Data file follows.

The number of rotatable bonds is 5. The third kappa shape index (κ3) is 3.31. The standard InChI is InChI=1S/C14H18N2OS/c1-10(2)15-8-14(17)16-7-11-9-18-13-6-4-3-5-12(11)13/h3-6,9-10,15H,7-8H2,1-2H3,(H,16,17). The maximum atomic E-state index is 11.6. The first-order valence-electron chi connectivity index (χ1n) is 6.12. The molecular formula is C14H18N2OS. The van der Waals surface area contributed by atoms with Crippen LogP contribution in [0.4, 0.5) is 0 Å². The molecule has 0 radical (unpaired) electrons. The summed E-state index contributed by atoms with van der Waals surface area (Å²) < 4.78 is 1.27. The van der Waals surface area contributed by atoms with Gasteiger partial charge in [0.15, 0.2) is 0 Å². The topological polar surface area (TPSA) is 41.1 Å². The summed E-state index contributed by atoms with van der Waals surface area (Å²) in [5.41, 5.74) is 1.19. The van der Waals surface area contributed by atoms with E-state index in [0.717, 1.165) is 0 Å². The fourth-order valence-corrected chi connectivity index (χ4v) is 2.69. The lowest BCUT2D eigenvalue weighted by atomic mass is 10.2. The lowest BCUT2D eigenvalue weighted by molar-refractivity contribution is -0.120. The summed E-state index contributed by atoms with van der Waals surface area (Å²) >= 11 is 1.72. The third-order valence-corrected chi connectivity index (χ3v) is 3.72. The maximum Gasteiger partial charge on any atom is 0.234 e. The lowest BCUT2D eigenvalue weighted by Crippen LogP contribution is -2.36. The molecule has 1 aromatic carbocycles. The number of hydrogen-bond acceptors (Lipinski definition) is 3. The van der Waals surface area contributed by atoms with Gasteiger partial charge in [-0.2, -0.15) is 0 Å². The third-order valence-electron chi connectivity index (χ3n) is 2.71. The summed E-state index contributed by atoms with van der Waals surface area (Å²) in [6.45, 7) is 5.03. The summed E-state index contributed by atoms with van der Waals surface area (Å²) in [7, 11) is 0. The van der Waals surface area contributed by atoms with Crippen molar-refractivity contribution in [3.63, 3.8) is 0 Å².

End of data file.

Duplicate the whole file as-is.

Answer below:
The number of rotatable bonds is 5. The third kappa shape index (κ3) is 3.31. The standard InChI is InChI=1S/C14H18N2OS/c1-10(2)15-8-14(17)16-7-11-9-18-13-6-4-3-5-12(11)13/h3-6,9-10,15H,7-8H2,1-2H3,(H,16,17). The maximum atomic E-state index is 11.6. The first-order valence-electron chi connectivity index (χ1n) is 6.12. The molecular formula is C14H18N2OS. The van der Waals surface area contributed by atoms with Crippen LogP contribution in [0.4, 0.5) is 0 Å². The molecule has 0 radical (unpaired) electrons. The summed E-state index contributed by atoms with van der Waals surface area (Å²) < 4.78 is 1.27. The van der Waals surface area contributed by atoms with Gasteiger partial charge in [0.15, 0.2) is 0 Å². The topological polar surface area (TPSA) is 41.1 Å². The summed E-state index contributed by atoms with van der Waals surface area (Å²) in [5.41, 5.74) is 1.19. The van der Waals surface area contributed by atoms with E-state index in [0.717, 1.165) is 0 Å². The fourth-order valence-corrected chi connectivity index (χ4v) is 2.69. The lowest BCUT2D eigenvalue weighted by atomic mass is 10.2. The lowest BCUT2D eigenvalue weighted by molar-refractivity contribution is -0.120. The summed E-state index contributed by atoms with van der Waals surface area (Å²) >= 11 is 1.72. The third-order valence-corrected chi connectivity index (χ3v) is 3.72. The maximum Gasteiger partial charge on any atom is 0.234 e. The lowest BCUT2D eigenvalue weighted by Crippen LogP contribution is -2.36. The molecule has 1 aromatic carbocycles. The number of hydrogen-bond acceptors (Lipinski definition) is 3. The van der Waals surface area contributed by atoms with Gasteiger partial charge in [-0.2, -0.15) is 0 Å². The third-order valence-electron chi connectivity index (χ3n) is 2.71. The summed E-state index contributed by atoms with van der Waals surface area (Å²) in [6.45, 7) is 5.03. The summed E-state index contributed by atoms with van der Waals surface area (Å²) in [7, 11) is 0. The van der Waals surface area contributed by atoms with Crippen molar-refractivity contribution in [3.63, 3.8) is 0 Å².